The Hibernation of the Yellow Jacket

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Because yellow jackets are unable to survive the cold temperatures of winter, every year a colony undergoes a predictable cycle of seasonal growth and decline. While the population grows throughout the spring and peaks in late summer, dwindling resources and dropping temperatures soon kill off the colony, leaving virtually no survivors by the end of the year; the remaining few go into hibernation.

End of Summer Mating

Several months of consistent mating and feeding can make a yellow jacket colony grow to hundreds or even thousands of members by the end of summer each year. Around the time that the population peaks -- typically around August -- the colony produces queens. These are yellow jackets that will mature and leave the colony as resources begin dwindling, and they are the only members of the colony that will survive the winter. Their final act before going into hibernation at the end of summer is mating, ensuring that the colony's legacy continues even as its living members perish in the impending cooler weather.

Hibernating Hiding Places

Yellow jacket queens are not able to withstand the cold temperatures of winter any better than other members of the colony, so they do not spend those months out in the open. To hibernate, they must seek out a safe and secluded hiding place. Typical spaces include underground holes, brush and compost piles, hollow logs, tree cavities and firewood piles. Queens may also take shelter in human enclosures, like inside attics and crawl spaces. Once they find their hiding places, they enter a state of hibernation for several months.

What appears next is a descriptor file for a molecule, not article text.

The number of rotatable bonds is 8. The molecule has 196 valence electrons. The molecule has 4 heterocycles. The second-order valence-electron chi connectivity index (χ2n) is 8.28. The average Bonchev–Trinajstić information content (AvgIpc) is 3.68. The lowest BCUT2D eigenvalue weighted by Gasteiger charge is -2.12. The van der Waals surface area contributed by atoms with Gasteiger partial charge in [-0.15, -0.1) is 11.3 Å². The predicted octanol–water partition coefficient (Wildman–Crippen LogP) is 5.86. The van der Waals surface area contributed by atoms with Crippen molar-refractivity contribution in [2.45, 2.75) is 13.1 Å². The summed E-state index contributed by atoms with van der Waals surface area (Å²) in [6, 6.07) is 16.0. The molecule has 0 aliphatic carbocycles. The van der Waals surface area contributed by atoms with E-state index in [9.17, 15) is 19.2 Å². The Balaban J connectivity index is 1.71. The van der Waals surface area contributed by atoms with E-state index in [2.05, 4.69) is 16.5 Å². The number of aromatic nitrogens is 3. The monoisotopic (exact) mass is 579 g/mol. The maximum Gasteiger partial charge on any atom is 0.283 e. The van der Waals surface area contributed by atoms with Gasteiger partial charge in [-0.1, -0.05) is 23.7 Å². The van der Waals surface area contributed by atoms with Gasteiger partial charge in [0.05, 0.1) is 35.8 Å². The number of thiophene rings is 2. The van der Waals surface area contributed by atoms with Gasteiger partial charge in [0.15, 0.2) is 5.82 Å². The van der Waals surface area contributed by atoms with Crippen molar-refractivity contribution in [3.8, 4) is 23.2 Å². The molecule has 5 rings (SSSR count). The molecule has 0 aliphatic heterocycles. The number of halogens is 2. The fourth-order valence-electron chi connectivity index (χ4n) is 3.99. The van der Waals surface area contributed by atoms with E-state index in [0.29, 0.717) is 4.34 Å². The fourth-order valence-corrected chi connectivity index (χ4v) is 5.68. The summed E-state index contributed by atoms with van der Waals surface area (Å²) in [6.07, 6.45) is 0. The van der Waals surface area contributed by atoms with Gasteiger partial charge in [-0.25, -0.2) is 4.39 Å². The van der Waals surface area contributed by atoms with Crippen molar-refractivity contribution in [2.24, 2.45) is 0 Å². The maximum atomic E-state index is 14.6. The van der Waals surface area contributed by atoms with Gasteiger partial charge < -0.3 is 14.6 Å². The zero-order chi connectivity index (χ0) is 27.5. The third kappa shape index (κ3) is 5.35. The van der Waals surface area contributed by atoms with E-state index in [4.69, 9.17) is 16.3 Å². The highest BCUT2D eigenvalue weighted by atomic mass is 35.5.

Emerging from Hibernation

After hibernating, which typically lasts from about November until mid- to late April, a yellow jacket queen awakens and emerges from her hibernation spot. Completely alone, she preys on insects and whatever nectar sources she can find to regain her strength and find the energy to start looking for a new nesting site. Yellow jackets build paper nests, so using nothing but scavenged materials like tree back and her own saliva, the queen is able to begin construction of a new home for herself and her future colony -- old nests frequently don't survive the winter, and are never reused.

A New Colony Begins

Once the queen builds approximately 40 or 50 cells, she lays an egg in each one. The eggs hatch in about one week, and the queen begins feeding the larvae prey that she brings back to the nest. Within about one month, the larvae go through the pupal stage and mature into adult workers. These yellow jackets begin working to expand the nest, breed and grow the colony for the next several months, repeating the life cycle of growth, death and hibernation all over again. The queen that survived the winter and started the new colony will be among those that do not survive the subsequent autumn.

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    Author

    Tom Ryan is a freelance writer, editor and English tutor. He graduated from the University of Pittsburgh with a degree in English writing, and has also worked as an arts and entertainment reporter with "The Pitt News" and a public relations and advertising copywriter with the Carnegie Library of Pittsburgh.